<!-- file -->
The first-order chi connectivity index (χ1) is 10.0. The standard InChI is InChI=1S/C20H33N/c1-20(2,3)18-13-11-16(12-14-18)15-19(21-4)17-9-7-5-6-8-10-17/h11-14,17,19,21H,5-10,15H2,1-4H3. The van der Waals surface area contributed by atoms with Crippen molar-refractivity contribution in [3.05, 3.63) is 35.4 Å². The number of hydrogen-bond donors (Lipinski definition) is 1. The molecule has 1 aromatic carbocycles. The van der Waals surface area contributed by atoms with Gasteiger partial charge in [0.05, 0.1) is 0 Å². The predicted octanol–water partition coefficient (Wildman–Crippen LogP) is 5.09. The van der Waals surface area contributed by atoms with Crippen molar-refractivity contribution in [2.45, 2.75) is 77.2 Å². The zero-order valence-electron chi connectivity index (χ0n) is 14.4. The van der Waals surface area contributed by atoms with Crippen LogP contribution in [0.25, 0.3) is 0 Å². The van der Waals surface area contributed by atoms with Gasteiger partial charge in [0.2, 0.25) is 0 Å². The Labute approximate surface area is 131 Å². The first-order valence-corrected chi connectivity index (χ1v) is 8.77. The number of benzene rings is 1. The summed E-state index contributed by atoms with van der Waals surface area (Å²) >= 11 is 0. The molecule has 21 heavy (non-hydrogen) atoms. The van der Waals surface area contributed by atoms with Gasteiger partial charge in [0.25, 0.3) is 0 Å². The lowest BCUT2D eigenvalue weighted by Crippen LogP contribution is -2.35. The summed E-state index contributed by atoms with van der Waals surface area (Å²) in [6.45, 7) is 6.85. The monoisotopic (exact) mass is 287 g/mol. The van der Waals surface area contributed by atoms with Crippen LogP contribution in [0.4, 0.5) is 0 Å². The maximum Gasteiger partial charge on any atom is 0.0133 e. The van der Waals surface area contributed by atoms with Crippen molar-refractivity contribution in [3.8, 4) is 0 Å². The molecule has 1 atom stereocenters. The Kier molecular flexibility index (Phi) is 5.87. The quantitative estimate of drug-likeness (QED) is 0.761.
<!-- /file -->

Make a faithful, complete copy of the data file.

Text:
The first-order chi connectivity index (χ1) is 10.0. The standard InChI is InChI=1S/C20H33N/c1-20(2,3)18-13-11-16(12-14-18)15-19(21-4)17-9-7-5-6-8-10-17/h11-14,17,19,21H,5-10,15H2,1-4H3. The van der Waals surface area contributed by atoms with Crippen molar-refractivity contribution in [3.05, 3.63) is 35.4 Å². The number of hydrogen-bond donors (Lipinski definition) is 1. The molecule has 1 aromatic carbocycles. The van der Waals surface area contributed by atoms with Gasteiger partial charge in [0.05, 0.1) is 0 Å². The predicted octanol–water partition coefficient (Wildman–Crippen LogP) is 5.09. The van der Waals surface area contributed by atoms with Crippen molar-refractivity contribution in [2.45, 2.75) is 77.2 Å². The zero-order valence-electron chi connectivity index (χ0n) is 14.4. The van der Waals surface area contributed by atoms with Crippen LogP contribution in [0.25, 0.3) is 0 Å². The van der Waals surface area contributed by atoms with Gasteiger partial charge in [0.2, 0.25) is 0 Å². The Labute approximate surface area is 131 Å². The first-order valence-corrected chi connectivity index (χ1v) is 8.77. The number of benzene rings is 1. The summed E-state index contributed by atoms with van der Waals surface area (Å²) >= 11 is 0. The molecule has 21 heavy (non-hydrogen) atoms. The van der Waals surface area contributed by atoms with Gasteiger partial charge in [0.25, 0.3) is 0 Å². The lowest BCUT2D eigenvalue weighted by Crippen LogP contribution is -2.35. The summed E-state index contributed by atoms with van der Waals surface area (Å²) in [6.45, 7) is 6.85. The monoisotopic (exact) mass is 287 g/mol. The van der Waals surface area contributed by atoms with Crippen LogP contribution in [0.4, 0.5) is 0 Å². The maximum Gasteiger partial charge on any atom is 0.0133 e. The van der Waals surface area contributed by atoms with Crippen molar-refractivity contribution in [3.8, 4) is 0 Å². The molecule has 1 atom stereocenters. The Kier molecular flexibility index (Phi) is 5.87. The quantitative estimate of drug-likeness (QED) is 0.761.